From these data points you can calculate your project’s variances from the original project baseline plan, which are the real indicators to project stakeholders on how your project is progressing. The main variances Project Managers care about are Cost Variance, Schedule Variance and Variance at Completion:

5. CV = Cost Variance (how far over or under budget am I?)

CV = EV – AC

6. CV% = Cost Variance % (how far over or under budget expressed as a %)

CV% = (CV) / (EV) * 100%

7. SV = Schedule Variance (how far ahead or behind schedule am I?)

SV = EV – PV

8. SV% = Schedule Variance % (how far ahead or behind schedule expressed as a %)

SV% = (SV) / (PV) * 100%

9. VAC = Variance at Completion (Variance of total actual cost and expected cost)

VAC = BAC – EAC

 EAC is your Estimate at Completion and is explained below.

To summarize the variance calculations:

Cost and Schedule Variance

In addition to your variances you can also calculate your cost and schedule performance index values (CPI and SPI):

10. CPI = Cost Performance Index

This is the ratio of planned spend on what’s actually done to what’s actually spent for the work delivered by reporting date

CPI = (EV) / (AC)

A value greater than 1 is typically good (it indicates your cost to date is less than planned) and a value less than 1 is typically bad (it indicates your cost to date is more than planned). A value of 1 indicates you are on plan.

11. SPI = Schedule Performance Index

This is the ratio of planned spend on what’s actually done to planned spend on what you planned to have done by reporting date

SPI = (EV) / (PV)

A value greater than 1 is typically good (it indicates your are ahead of schedule vs. plan) and a value less than 1 is typically bad (it indicates you are behind schedule vs. plan). A value of 1 indicate you are on plan.

To summarize the Cost Performance and Schedule Performance Index calculations:

Schedule and Cost Performance Index

Lastly, with the above calculations completed you can do some project forecasting to see where you expect to end up:

12. EAC = Estimate at Completion

This is the expected total cost to hit 100% complete on your project’s scope.   The typical formula to calculate EAC assumes that similar variances to those experienced on the project to date will occur again over the course of the project:

EAC = AC + ((BAC – EV) / CPI))

Alternatively you can calculate EAC assuming similar variance will not occur in the future. You may want to do this in the case of a major one-off event that impacted your project and skewed the index:

EAC = AC + (BAC – EV)            

With your Estimate at Completion value you can calculate your Variance at Completion (VAC) against your planned Budget at Completion (BAC)

13. ETC = Estimate to Complete

This is the expected cost to finish the remaining work.

ETC = EAC – AC            

To summarize these are the formulas you would use for project forecasting:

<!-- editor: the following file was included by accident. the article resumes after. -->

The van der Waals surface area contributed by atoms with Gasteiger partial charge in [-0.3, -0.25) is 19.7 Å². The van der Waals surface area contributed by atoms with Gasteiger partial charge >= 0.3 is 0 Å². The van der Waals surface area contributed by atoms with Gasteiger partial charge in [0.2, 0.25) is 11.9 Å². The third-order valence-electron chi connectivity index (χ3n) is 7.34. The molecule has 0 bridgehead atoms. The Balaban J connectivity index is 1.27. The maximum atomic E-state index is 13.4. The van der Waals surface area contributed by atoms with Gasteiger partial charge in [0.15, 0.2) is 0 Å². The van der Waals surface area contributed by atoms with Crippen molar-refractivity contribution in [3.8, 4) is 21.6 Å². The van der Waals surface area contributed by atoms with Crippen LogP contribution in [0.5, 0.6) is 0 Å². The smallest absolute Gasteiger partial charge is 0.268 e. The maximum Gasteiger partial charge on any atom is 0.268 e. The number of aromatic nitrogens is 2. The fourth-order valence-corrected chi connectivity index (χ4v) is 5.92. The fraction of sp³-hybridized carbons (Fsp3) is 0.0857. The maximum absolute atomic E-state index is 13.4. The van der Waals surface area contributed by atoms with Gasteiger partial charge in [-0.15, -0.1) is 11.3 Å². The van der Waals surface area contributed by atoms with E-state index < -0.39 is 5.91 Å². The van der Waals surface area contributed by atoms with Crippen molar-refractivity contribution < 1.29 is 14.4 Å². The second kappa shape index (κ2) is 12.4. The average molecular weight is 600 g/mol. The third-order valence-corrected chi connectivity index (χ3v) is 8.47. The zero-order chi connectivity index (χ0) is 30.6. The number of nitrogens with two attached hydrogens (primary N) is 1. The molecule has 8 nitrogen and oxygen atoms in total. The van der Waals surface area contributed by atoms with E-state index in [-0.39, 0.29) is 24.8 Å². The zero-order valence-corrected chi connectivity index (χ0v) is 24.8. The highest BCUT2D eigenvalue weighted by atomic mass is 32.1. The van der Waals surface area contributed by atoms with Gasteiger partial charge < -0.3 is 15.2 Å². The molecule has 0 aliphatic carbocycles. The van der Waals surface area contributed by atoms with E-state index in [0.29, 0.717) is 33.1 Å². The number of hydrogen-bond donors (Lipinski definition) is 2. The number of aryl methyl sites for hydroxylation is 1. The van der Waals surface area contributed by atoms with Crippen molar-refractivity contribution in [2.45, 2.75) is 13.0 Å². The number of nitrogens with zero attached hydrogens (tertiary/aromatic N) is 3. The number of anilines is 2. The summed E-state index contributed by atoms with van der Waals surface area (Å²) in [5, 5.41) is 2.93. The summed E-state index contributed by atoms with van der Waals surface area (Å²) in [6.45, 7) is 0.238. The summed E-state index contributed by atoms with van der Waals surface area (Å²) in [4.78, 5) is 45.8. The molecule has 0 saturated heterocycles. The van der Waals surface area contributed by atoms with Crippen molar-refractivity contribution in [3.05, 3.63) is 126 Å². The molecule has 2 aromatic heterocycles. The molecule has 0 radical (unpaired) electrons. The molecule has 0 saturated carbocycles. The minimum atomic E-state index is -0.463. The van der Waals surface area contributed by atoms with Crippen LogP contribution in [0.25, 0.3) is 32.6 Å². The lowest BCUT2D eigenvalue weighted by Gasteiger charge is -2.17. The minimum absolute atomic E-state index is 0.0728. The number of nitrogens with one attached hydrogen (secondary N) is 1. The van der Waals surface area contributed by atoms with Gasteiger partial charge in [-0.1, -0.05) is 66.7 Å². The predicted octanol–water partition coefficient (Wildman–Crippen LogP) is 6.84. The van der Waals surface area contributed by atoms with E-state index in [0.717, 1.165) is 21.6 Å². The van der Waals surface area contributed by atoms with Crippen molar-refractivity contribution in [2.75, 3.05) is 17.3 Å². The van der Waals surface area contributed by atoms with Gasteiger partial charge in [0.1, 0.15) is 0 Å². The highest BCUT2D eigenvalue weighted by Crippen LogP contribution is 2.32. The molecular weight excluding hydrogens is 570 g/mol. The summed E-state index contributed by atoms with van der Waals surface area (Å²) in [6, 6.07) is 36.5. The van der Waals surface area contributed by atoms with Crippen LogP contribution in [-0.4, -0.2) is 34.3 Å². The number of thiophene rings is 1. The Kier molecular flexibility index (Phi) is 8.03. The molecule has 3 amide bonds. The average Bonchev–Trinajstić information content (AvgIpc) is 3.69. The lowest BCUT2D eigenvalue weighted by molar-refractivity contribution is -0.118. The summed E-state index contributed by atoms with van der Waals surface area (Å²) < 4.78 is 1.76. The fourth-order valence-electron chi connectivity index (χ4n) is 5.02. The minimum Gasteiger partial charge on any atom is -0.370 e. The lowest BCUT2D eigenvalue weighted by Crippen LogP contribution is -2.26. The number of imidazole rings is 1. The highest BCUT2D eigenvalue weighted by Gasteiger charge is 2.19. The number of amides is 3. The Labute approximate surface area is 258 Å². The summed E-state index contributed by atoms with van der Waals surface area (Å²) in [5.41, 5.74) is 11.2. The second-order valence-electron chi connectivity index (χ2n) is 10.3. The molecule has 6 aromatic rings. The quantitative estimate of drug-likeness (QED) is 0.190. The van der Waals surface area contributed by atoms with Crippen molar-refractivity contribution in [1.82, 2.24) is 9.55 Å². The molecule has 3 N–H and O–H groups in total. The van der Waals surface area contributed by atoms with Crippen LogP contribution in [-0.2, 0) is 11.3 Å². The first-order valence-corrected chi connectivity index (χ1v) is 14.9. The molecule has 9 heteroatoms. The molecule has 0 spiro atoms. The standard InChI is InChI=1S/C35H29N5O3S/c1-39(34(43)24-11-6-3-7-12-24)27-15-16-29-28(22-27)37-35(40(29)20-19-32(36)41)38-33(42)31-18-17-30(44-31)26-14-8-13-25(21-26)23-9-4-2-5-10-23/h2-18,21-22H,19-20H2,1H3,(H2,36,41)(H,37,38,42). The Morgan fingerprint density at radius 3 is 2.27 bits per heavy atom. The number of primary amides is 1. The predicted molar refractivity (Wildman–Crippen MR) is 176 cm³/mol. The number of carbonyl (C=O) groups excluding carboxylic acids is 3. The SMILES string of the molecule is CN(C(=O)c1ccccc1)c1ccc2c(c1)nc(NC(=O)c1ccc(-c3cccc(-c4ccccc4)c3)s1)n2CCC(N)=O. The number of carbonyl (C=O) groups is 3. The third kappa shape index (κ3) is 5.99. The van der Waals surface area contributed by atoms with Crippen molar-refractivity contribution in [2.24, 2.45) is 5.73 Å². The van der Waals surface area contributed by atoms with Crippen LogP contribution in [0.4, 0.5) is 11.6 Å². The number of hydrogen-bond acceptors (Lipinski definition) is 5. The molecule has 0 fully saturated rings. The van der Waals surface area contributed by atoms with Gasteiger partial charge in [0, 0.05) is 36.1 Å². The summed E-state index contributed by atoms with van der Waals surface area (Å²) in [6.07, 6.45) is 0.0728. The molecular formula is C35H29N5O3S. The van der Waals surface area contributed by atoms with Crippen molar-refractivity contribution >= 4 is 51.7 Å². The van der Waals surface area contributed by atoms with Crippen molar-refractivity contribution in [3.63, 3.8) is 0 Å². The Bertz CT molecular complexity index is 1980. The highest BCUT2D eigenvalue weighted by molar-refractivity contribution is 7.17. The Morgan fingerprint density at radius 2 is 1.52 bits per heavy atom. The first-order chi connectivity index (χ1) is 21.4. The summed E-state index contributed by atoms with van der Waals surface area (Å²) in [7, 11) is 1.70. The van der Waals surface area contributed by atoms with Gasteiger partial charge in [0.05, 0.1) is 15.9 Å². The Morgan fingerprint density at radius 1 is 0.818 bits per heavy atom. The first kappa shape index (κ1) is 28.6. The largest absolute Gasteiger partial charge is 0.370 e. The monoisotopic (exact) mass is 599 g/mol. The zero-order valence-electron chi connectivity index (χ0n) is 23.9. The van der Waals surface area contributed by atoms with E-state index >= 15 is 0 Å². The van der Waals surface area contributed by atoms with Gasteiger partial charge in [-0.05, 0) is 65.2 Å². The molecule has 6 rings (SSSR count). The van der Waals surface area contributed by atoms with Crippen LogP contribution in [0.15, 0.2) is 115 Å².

Earned Value Management Forecast

6. Reports on $ Expenditure vs. Time

You’ve calculated your earned value, your cost performance index and schedule performance index, and forecasts for Estimate at Completion (EAC) and Estimate to Complete (ETC). The next step is to take this data and make it visually presentable to project stakeholders – this is done using an S-Curve report.

Reading an S-Curve Report

Earned-Value-Management
The important report elements:

Data Date

When is this project data as of?

Planned Value > Earned Value

We are behind schedule

Actual Cost > Earned Value

We are over budget

VAC = BAC – EAC (Negative Value)

How far over budget do we

expect to be?

Estimated Complete Date vs. Planned Complete Date

When do we expect to finish?


Earned Value Management: Example

Let’s say you are looking to calculate the Earned Value for a project that has a Project Plan that looks something like this:

Budget = $5MM

Activities = 20 (equally weighted)

Duration = 10 months

For simplicity we will assume the project spend rate is the same each month until completion. At month 5 your personnel in the field are reporting that you are 40% complete on the project and you’ve spent $3MM. What does your Earned Value look like?

To calculate this we work through the formulas provided above:

  1. BAC = $5MM
  2. PV = $2.5MM
  3. AC = $3MM
  4. EV = BAC *(AC) = $5MM * 0.4 = $2MM
  5. CV = EV – AC = $2MM – ($3MM = -$1MM (over budget)
  6. CV% = (CV) / (EV) * 100% = ($1MM) / ($2MM) * 100% = 50% over budget
  7. SV = EV – PV = $2MM – $2.5MM = -$0.5MM (behind schedule)
  8. SV% = (SV) / (PV) = ($0.5MM) / ($2.5MM) * 100% = 20% behind schedule
  9. VAC = BAC – EAC = $5MM – $7.5MM = -$2.5MM (over budget)
  10. CPI = (EV) / (AC) = $2MM / $3MM = 0.667 (bad: cost > plan)
  11. SPI = (EV) / (PV) = $2MM / $2.5MM = 0.8 (bad: behind vs. plan)
  12. EAC = AC + ((BAC – EV) / CPI)) = ($3MM) + (($5MM – $2MM) / 0.667)) = $7.5MM
  13. ETC = EAC – AC = $7.5MM – $3MM = $4.5MM (expected cost to finish)

Conclusion

This covers the basic concept of Earned Value Management (EVM), S-Curve reports and how to work through the calculations with a simplified example. In practice project plans are much more complex and may require more nuanced indicators of your project’s performance.

Download the Earned Value Management Reference Guide, print it off and take it with you so that you always have at your fingertips a quick reminder as to how earned value is calculated when reviewing your project progress.

Learn how you to improve your progress tracking and delay reports using PTAG’s secure mobile field data collection software and get started today! 

Earned Value Management

Project Controls - Earned Value